Whistleblowers: A Tale of Two Nurses

On February 11, 2010, the American Nurses Association (ANA) issued a press release describing the outcome of the criminal trial dubbed the "Winkler County Nurse Trial."

On February 11, 2010, the American Nurses Association (ANA) issued a press release describing the outcome of the criminal trial dubbed the “Winkler County Nurse Trial.” In case you are not familiar with this trial, Anne Mitchell, a registered nurse, was fired from her job and faced a third-degree felony charge in Texas for “misuse of official information” because she had anonymously reported a physician to the Texas Medical Board for providing what she believed to be unsafe patient care. In less than an hour, the jury returned a not-guilty verdict for the defendant. Had the jury ruled otherwise, Mitchell could have faced a sentence of 10 years in prison and a $10,000 fine.

In an ANA press release, Susy Sportsman, PhD, RN, president of the Texas Nurses Association, a constituent member association of the ANA, said, “We are very pleased about the not-guilty verdict and that justice prevailed for Anne Mitchell.” She noted, “If anything was to be gained from the absurdity of this criminal trial, it is the reaffirmation that a nurse’s duty to advocate for the health and safety of patients supersedes all else.” The verdict “is a resounding win on behalf of patient safety in the United States. Nurses play a critical, duty-bound role in acting as patient safety watch guards in our nation’s healthcare system. The message the jury sent is clear: the freedom for nurses to report a physician’s unsafe medical practices is non-negotiable,” said Rebecca M. Patton, RN, MSN, CNOR, ANA president, in the press release. Despite Mitchell’s victory, Patton noted that the “ANA remains shocked and deeply disappointed that this sort of blatant retaliation was allowed to take place and reach the trial stage—a different outcome could have endangered patient safety across the United States, having a potential ‘chilling effect’ that would make nurses think twice before reporting shoddy medical practice.”

The United States is not the only country where nurses may be penalized for whistleblowing. In April 2009, Margaret Haywood, a nurse practicing in the United Kingdom for over 25 years, was found guilty of misconduct at a hearing of the Nursing and Midwifery Council (NMC) and removed from the NMC nursing register because she had exposed the awful conditions and lapses in care experienced by elderly patients at the Royal Sussex Hospital. Haywood had secretly captured footage of the deplorable conditions, which was shown as part of a BBC program called “Undercover Nurses.” The NMC panel reviewing the case justified removing Haywood from the register because they claimed she had prioritized filming over her obligations as a nurse and had breached patient confidentiality. Although Haywood admitted to breaching patient confidentiality, she noted that all patients had signed consent forms after being filmed, and that she was most dismayed by the allegation that she had neglected her nursing duties.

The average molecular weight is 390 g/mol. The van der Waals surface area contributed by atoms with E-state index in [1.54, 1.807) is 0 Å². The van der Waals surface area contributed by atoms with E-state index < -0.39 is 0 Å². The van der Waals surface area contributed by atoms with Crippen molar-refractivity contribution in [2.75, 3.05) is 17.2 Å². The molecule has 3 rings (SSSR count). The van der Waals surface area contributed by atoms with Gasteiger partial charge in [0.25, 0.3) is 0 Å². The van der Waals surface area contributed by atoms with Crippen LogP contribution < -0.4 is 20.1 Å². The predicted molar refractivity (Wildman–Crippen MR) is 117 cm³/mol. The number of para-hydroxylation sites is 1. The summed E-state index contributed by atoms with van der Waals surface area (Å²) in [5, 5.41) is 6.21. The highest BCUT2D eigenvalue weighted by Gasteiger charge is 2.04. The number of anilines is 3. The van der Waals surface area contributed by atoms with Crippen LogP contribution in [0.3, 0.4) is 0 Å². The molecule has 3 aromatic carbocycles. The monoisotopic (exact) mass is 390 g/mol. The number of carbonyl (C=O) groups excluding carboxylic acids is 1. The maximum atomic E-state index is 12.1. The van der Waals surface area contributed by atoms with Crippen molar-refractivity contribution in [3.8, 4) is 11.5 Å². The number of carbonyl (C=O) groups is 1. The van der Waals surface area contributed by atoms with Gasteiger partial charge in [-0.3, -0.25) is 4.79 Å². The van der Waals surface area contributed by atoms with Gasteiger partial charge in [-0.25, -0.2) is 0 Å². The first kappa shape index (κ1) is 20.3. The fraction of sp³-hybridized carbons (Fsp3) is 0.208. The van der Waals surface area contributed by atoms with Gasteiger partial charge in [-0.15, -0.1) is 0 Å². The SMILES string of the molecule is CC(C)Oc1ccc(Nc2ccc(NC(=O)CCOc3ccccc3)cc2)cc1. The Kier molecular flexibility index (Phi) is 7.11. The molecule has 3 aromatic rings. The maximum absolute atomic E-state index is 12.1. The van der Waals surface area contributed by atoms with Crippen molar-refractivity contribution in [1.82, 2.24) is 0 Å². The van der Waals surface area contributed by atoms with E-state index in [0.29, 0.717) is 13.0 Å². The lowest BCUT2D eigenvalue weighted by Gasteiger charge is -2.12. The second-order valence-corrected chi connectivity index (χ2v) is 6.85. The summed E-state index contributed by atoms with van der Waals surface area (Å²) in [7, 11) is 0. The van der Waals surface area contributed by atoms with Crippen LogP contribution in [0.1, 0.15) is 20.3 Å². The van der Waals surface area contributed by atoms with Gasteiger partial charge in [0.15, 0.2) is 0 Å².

In October 2009, after further hearings, the British High Court ruled to reinstate Haywood on the register, and she was given a 1-year caution. A statement issued by the Royal College of Nursing on October 12, 2009, noted that the organization had started collaborating with patient groups, the Royal College of Midwives, and other organizations to develop policies on how nurses and midwives can appropriately raise and escalate concerns. These policies are anticipated to be published sometime this summer.

Mitchell and Haywood both suffered as a result of exposing unsafe patient care, and fortunately both were vindicated. I agree with both Sportsman and Patton that reporting unsafe care is a nurse’s moral and legal obligation and should supersede all else, no matter which side of the pond you are on. It should be up to the entity to which the alleged unsafe care was reported (eg, health department, state licensing body, regulatory agency), and not a criminal court, to determine if unsafe care was delivered. There should be a mechanism to address malicious or fraudulent reports, along with appropriate consequences, but a nurse who in good faith reports what he or she believes to be unsafe care should never have to face a criminal charge or fear being fired or losing his or her ability to practice.

Lisa Schulmeister, MN, APRN-BC, OCN®, FAAN, is an oncology nursing consultant and adjunct assistant professor of nursing at Louisiana State Health Sciences Center in New Orleans, LA, and the editor-in-chief of OncNurse.